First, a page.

Socrates and the Fiscal Cliff

Socrates said, “An unexamined life is not worth living.” 2013 begins with national discussions about federal spending, taxes, unemployment, the economy, turmoil overseas, and tragedy at home―things over which most individual Americans have little or no control. But if we review our own lives carefully, much of what we find most personally significant is within our power to change for the better this New Year.

A palliative caregiver writing for the AARP says her patients taught her five basic insights about living well. As they near death, she explains, people wish they had discerned their true calling and followed it, rather than other people’s desires and expectations. They wish they had simplified their lifestyle to spend more time with spouses and children and less on a work “treadmill” to pay for things they didn’t value in the end. They wish they had summoned the courage to express difficult emotions, to grow through resolving difficulties, and to become less mediocre. They wish they had stayed close to friends because “[i]t all comes down to love and relationships in the end.” Finally, they wish they had broken stale habits that curtailed personal growth and stifled laughter and joy.

An examined life is indeed worth the effort and is possible regardless of circumstances beyond our control. If we reflect deeply on our values, choices, and who we are called to be, we can live with purpose, integrity, and authenticity, regardless of the myriad problems in the world that cause us worry or sorrow.

Kathryn Hickok is Publications Director and Director of the Children’s Scholarship Fund-Portland program at Cascade Policy Institute.

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  • Bob Clark

    I think one possible outcome from our federal government’s rampant over spending actually lies with each of us. At some point, and it is already happening to a degree, the individual begins to not believe or adhere to the many empty promises of the federal government. So, the astute individual begins to save additionally to compensate for a very possible default by the federal government on its various obligations of one sort or another. This individual increasingly places his/her savings in hard real assets, and not as much in paper currency and treasury notes. I think folks with means and folks young in the back of their minds are already preparing for financial disappointment on the part of their federal government. If it were easy to create a fixed based currency, such as that tied to precious metals (physically limited in supply), the ability of the federal government to spend unsustainability might quickly be eradicated. It’s kind of ironic the federal government shut down a gold exchange called e-gold for money laundering in 2009. How convenient for the federal government, A? Of course, it’s hard to trust those guarding the gold warehouse, too. But the individual is bound to begin placing less faith in the “full faith and credit” of the United States, given how the federal government is behaving financially these days.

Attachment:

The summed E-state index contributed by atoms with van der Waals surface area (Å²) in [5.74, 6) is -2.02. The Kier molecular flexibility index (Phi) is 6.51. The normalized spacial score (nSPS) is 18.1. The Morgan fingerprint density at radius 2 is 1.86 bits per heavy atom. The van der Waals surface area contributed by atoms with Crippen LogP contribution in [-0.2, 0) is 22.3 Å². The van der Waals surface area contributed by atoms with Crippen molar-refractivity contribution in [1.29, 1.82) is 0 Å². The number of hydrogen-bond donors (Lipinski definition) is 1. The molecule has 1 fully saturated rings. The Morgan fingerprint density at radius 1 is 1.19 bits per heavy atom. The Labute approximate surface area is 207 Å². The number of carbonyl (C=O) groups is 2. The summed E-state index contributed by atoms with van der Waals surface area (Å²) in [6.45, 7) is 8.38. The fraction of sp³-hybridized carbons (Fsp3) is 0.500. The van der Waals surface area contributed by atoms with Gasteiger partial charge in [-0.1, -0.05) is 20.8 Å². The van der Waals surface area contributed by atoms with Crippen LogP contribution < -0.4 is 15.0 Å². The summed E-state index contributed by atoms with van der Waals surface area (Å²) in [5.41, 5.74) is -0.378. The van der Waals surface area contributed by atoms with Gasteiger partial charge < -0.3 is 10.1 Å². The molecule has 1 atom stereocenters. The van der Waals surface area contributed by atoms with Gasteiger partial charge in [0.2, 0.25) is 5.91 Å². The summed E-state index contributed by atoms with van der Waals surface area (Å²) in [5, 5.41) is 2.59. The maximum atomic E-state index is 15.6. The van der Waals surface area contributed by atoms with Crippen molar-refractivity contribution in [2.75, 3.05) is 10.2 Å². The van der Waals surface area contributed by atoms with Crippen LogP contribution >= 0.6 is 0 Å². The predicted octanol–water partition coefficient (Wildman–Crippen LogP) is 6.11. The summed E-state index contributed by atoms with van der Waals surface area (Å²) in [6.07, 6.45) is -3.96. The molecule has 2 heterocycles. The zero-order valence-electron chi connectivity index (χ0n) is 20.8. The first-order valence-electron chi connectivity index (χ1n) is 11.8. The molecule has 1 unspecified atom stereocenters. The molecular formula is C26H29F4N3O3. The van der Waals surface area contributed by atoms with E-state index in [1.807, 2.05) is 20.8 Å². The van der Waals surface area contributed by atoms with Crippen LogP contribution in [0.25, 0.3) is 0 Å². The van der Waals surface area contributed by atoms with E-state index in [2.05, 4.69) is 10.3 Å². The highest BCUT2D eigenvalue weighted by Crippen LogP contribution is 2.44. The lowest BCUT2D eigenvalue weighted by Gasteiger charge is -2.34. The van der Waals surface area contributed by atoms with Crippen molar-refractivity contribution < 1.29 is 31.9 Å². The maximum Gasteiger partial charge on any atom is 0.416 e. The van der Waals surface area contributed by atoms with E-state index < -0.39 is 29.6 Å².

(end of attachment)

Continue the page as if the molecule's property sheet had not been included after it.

• DavidAppell

      E-gold sold a digital currency based on the price of gold, not real gold. The company and its three directors pleaded guilty to charges of “conspiracy to engage in money laundering” and the “operation of an unlicensed money transmitting business.”

      Yes, that certainly seems like a sound place to put one’s money. Very sound.

    • DavidAppell

      Secondly, except in conservative fantasies, our government *can’t* default, because it controls its own currency. It can always create money to cover any debt if it needs to.

      Third, even if the government did ever default, who is going to seek salvation in a made-up currency whose value is tied to the price of gold? No one in their right mind would honor it.

    • Dan The Man

      Bob. True enough. Since we aren’t at the mercy of dictators or despots ‘we the people’ bear all the responsibility for whatever happens to this experiment in liberty –If not by overt means then by tacit complicity or ignorance.

  • Oregon Engineer

    It is a good thing DA has a sound grasp of money and economics. Goooo David!!!

    • 3H

      He seems to have a better grasp than some.